In box 548, software installer application 432 may add one or more pages (or other regions) to the enclave, for example by issuing one or more EADD instructions, and have them measured, for example by issuing one or more EEXTEND instructions. Adding a page to the enclave may include copying a source page from system memory into the EPC and associating the EPC page with the enclave's SECS. The source page may be a regular page containing unencrypted code, data, or other information for the data region of the enclave, or the source page may be a TCS page containing data for the TCS region. Having them measured may include incrementally calculating or extending a cryptographic hash based on the content, location, and/or other attributes of the page or pages, and storing the hash in MRENCLAVE 312. In this embodiment, the added pages may include code, data, stack, heap, etc. for user software application 434.

In box 550, software installer application issues an EINIT instruction in order to finalize the build of user enclave 430 and initialize it. In one embodiment, EINIT is the leaf of ENCLS with the value 0x2 in the EAX register. In box 552, execution of the EINIT instruction, for example by execution unit 270 or 280, begins.

In one embodiment, execution of the EEINIT instruction may include, in box 554, checking a license token to ensure that the corresponding enclave is valid. The license token used in box 554 may be associated with the EINIT instruction (e.g., its address in the RDX register). In this embodiment, the license token may be the license token provided by license enclave 420 to software installer application 432 in box 534.

Checking the license token may include, in box 556, obtaining the license key that was used in creating the license token (or the key used to derive the license key), and, in box 558, using the license key to calculate a MAC based on the contents of the license token. In box 560, the MAC calculated in box 558 is compared to the MAC included in the license token. If they match, then method 500 continues in box 562. If not, method 500 continues in box 590.

The license token may include an ATTRIBUTES bit array, where each bit in the LICTOKEN ATTRIBUTES bit array corresponds to a bit in SECS ATTRIBUTES field 316 and a specific platform feature, where the SECS may also be associated with the EINIT instruction (e.g., its address in ECX). If a bit in LICTOKEN ATTRIBUTES bit array is set, it means that the enclave is licensed to use the corresponding feature.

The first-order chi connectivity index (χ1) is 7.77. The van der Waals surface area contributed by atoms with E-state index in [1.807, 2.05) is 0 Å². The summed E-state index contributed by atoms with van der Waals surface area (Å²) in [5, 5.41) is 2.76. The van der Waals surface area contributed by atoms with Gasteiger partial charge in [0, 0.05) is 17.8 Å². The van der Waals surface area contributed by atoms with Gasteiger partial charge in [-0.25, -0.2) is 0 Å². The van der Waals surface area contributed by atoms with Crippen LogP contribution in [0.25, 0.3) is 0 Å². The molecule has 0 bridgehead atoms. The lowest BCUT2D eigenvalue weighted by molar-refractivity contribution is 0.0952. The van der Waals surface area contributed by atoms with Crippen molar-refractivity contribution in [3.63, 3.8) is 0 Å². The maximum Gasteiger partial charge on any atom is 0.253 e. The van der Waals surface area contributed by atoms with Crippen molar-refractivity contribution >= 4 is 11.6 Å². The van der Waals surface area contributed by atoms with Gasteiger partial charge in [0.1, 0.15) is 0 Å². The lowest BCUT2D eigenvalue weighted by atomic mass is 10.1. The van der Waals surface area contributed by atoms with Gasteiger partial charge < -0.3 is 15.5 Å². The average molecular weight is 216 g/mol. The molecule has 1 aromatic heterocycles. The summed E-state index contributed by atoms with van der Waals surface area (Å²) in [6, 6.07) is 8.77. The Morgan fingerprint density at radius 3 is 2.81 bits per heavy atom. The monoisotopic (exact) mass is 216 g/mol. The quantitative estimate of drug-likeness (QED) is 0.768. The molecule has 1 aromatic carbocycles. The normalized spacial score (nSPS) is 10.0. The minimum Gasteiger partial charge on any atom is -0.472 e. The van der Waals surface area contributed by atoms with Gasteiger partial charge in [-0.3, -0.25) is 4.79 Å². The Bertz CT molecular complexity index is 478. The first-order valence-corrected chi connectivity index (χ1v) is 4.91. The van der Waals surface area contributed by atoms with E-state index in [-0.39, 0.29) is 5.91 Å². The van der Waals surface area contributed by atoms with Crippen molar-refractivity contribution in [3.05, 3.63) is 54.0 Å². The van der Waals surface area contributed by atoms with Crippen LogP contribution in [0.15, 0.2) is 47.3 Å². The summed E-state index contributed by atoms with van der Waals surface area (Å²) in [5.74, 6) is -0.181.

Checking the license token also includes, in box 562, comparing each bit in the LICTOKEN ATTRIBUTES bit array with the corresponding bit in SECS ATTRIBUTES field 316, which holds a copy of the source SECS ATTRIBUTES bit array used to create the enclave. If every bit set in SEC ATTRIBUTES field has a corresponding bit set in the LICTOKEN ATTRIBUTES bit array, then method 500 continues in box 564. If not, then method 500 continues in box 590.

Checking the license token may also include, in box 564, comparing the final value in MRENCLAVE 312 with the expected measurement of the enclave from the license token, where in one embodiment the final value of MRENCLAVE 312 is a unique SHA-256 digest that identifies, cryptographically, the code and data placed inside the enclave, the position and placement order of the pages inside the enclave, and the security properties of each page. If the value in MRENCLAVE 312 matches the expected measurement, then method 500 continues in box 566. If not, then method 500 continues in box 590.

In box 566, execution of the EINIT instruction continues with the locking of MRENCLAVE 312 such that its contents remain unchanged, even by the subsequent execution of an EADD or an EEXTEND instruction, and the setting of an attribute indicator in the SECS to prevent any more regions or pages from being added to the enclave. In box 568, the build of user enclave 430 is complete.

In box 570, user enclave 430 may be entered (e.g., by issuing an EENTER instruction) in order to securely execute user software application 434. In box 572, user software application 434 may issue an instruction that requires the use of a licensable feature, for example, a request for a key to be used to encrypt, decrypt, seal, or unseal information (or for any other purpose). In box 574, the corresponding bit in the SECS ATTRIBUTES field (e.g., ATTRIBUTES field 316) is checked. If the bit is set, the feature use is allowed and the instruction may execute (e.g., the key may be returned to user software application 434) in box 576. If not, method 500 continues in box 590.

In box 590, an error condition is raised. For example, a call or instruction may return an error code indicating that an enclave initialization or a request to use a licensable feature failed.

In various embodiments of the present invention, the method illustrated in FIG. 5 may be performed in a different order, with illustrated boxes combined or omitted, with additional boxes added, or with a combination of reordered, combined, omitted, or additional boxes.